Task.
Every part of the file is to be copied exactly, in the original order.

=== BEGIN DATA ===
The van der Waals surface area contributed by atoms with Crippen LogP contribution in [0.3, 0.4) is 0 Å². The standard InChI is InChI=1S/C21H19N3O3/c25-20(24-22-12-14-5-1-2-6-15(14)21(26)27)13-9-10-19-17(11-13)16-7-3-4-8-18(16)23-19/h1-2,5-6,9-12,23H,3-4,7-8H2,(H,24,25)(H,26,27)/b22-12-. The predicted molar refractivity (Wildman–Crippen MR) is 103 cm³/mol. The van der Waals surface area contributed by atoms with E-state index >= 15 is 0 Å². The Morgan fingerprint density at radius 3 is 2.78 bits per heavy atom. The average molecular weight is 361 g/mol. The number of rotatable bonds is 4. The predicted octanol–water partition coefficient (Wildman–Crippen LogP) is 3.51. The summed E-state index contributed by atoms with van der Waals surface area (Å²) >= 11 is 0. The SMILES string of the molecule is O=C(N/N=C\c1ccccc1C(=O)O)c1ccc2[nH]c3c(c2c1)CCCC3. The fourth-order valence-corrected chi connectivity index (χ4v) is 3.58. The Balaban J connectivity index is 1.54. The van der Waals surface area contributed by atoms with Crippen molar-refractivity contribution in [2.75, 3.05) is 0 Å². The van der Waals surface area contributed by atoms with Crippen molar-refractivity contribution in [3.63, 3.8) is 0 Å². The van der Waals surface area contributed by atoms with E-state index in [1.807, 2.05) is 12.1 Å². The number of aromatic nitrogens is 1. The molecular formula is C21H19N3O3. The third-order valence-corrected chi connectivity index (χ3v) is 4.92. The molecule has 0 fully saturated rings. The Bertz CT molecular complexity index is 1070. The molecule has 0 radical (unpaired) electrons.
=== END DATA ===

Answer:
The van der Waals surface area contributed by atoms with Crippen LogP contribution in [0.3, 0.4) is 0 Å². The standard InChI is InChI=1S/C21H19N3O3/c25-20(24-22-12-14-5-1-2-6-15(14)21(26)27)13-9-10-19-17(11-13)16-7-3-4-8-18(16)23-19/h1-2,5-6,9-12,23H,3-4,7-8H2,(H,24,25)(H,26,27)/b22-12-. The predicted molar refractivity (Wildman–Crippen MR) is 103 cm³/mol. The van der Waals surface area contributed by atoms with E-state index >= 15 is 0 Å². The Morgan fingerprint density at radius 3 is 2.78 bits per heavy atom. The average molecular weight is 361 g/mol. The number of rotatable bonds is 4. The predicted octanol–water partition coefficient (Wildman–Crippen LogP) is 3.51. The summed E-state index contributed by atoms with van der Waals surface area (Å²) >= 11 is 0. The SMILES string of the molecule is O=C(N/N=C\c1ccccc1C(=O)O)c1ccc2[nH]c3c(c2c1)CCCC3. The fourth-order valence-corrected chi connectivity index (χ4v) is 3.58. The Balaban J connectivity index is 1.54. The van der Waals surface area contributed by atoms with Crippen molar-refractivity contribution in [2.75, 3.05) is 0 Å². The van der Waals surface area contributed by atoms with Crippen molar-refractivity contribution in [3.63, 3.8) is 0 Å². The van der Waals surface area contributed by atoms with E-state index in [1.807, 2.05) is 12.1 Å². The number of aromatic nitrogens is 1. The molecular formula is C21H19N3O3. The third-order valence-corrected chi connectivity index (χ3v) is 4.92. The molecule has 0 fully saturated rings. The Bertz CT molecular complexity index is 1070. The molecule has 0 radical (unpaired) electrons.